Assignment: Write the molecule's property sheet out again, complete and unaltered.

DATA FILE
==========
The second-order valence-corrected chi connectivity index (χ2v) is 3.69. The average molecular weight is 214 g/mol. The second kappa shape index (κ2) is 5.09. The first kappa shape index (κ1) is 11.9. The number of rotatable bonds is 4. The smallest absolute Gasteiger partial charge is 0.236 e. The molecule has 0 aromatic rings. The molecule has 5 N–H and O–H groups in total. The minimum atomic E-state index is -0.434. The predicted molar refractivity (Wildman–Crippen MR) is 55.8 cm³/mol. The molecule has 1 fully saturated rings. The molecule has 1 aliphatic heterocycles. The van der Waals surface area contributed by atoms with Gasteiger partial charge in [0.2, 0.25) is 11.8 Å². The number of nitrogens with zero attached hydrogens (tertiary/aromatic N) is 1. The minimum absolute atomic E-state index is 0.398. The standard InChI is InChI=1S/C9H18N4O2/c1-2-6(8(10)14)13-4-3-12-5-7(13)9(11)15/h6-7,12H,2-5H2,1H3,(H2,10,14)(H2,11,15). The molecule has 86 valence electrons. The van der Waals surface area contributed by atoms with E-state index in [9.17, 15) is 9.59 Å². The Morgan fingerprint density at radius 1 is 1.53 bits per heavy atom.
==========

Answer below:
The second-order valence-corrected chi connectivity index (χ2v) is 3.69. The average molecular weight is 214 g/mol. The second kappa shape index (κ2) is 5.09. The first kappa shape index (κ1) is 11.9. The number of rotatable bonds is 4. The smallest absolute Gasteiger partial charge is 0.236 e. The molecule has 0 aromatic rings. The molecule has 5 N–H and O–H groups in total. The minimum atomic E-state index is -0.434. The predicted molar refractivity (Wildman–Crippen MR) is 55.8 cm³/mol. The molecule has 1 fully saturated rings. The molecule has 1 aliphatic heterocycles. The van der Waals surface area contributed by atoms with Gasteiger partial charge in [0.2, 0.25) is 11.8 Å². The number of nitrogens with zero attached hydrogens (tertiary/aromatic N) is 1. The minimum absolute atomic E-state index is 0.398. The standard InChI is InChI=1S/C9H18N4O2/c1-2-6(8(10)14)13-4-3-12-5-7(13)9(11)15/h6-7,12H,2-5H2,1H3,(H2,10,14)(H2,11,15). The molecule has 86 valence electrons. The van der Waals surface area contributed by atoms with E-state index in [9.17, 15) is 9.59 Å². The Morgan fingerprint density at radius 1 is 1.53 bits per heavy atom.